Even though construction is set to start on the four-story building next year, people who supported Cady Lofts wondered: How do we get people off the streets if each time housing is proposed neighbors tick off the myriad reasons it shouldn’t get built in their backyards?
Build it somewhere else
Initially, the opposition to Cady Lofts didn’t seem so opposed.
At a virtual meeting with consultants for the developer in March, members of the Hancock Neighborhood Association heard how the property would include on-site services for tenants, such as doctors and counselors. This model, called permanent supportive housing, is intended to help people manage medical or mental health issues that may have caused them to lose housing in the past.
It would be funded, in part, by tax credits and a loan from an affordable housing bond passed by voters in 2018. The city’s public housing authority would be a co-owner.
“So far there’s a lot of great things you guys have talked about,” said Josh Ellinger, who lives on the same block as the proposed complex. “I’m pleasantly surprised with what I’m seeing in the development.”
But in an email to city staff two months later, the tone from neighbors was less pleasant. Writing on behalf of the neighborhood association, Dillahunty spelled out nearly a dozen reasons why Cady Lofts should not be built: The value of nearby homes could be negatively impacted, crime might go up and a report written by city staff contained several inaccuracies.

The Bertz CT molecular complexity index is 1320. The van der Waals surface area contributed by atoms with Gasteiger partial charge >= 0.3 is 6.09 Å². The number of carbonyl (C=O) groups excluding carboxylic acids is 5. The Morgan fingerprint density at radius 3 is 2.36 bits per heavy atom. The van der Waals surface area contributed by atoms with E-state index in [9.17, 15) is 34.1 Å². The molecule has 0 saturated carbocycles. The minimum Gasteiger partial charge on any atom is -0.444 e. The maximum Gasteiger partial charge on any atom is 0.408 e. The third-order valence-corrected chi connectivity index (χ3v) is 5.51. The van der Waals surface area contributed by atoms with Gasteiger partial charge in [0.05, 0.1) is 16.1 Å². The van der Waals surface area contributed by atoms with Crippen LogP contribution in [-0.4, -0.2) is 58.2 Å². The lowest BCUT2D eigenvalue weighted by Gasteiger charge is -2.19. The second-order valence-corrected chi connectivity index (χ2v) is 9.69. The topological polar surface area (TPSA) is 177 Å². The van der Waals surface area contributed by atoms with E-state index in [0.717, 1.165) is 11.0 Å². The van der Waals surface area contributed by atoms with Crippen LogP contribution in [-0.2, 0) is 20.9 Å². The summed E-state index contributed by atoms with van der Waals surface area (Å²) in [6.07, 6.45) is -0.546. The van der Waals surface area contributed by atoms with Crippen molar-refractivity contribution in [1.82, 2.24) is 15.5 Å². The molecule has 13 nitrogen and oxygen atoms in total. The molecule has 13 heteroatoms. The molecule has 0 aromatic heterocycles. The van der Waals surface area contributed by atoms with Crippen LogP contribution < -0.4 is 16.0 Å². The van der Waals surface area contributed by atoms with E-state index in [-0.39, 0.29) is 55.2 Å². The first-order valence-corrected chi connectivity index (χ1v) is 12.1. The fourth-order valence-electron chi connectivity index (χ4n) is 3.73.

“There are other properties and other funds available for developers to construct homeless housing projects in other areas,” the email concluded.
The area the association was directing developers away from is a rectangular enclave between I-35 and Duval Street. The Hancock neighborhood is a mix of 1970s-era small apartment complexes and one- and two-story homes. Those that sell go for just under a million dollars.
Cady Lofts could have been built without a zoning change and the public process that comes with it. But the plan to build apartments across three plots of land, totaling three-quarters of an acre, snagged on zoning regulations. On one of the plots, the zoning restricted developers from building more than eight apartments, meaning they would have to build much higher than the neighborhood preferred to achieve a total of 100 units. So, developers asked the city to let them build more on that portion of the property.
That request is what brought everyone — developers, neighbors, advocates for people living on the streets — to that planning commission meeting in late May. After a half hour of discussion, commissioners voted in favor of the zoning change.
The vote came after combative testimony. One neighbor, Lisa Fleck, said adding 100 more people to the neighborhood would be unhealthy, “but especially for the vulnerable people who will be housed.” Another said the lack of sidewalks in the area could be “disastrous” for the new residents, while several said they opposed Cady Lofts because the building would house too many people too close together.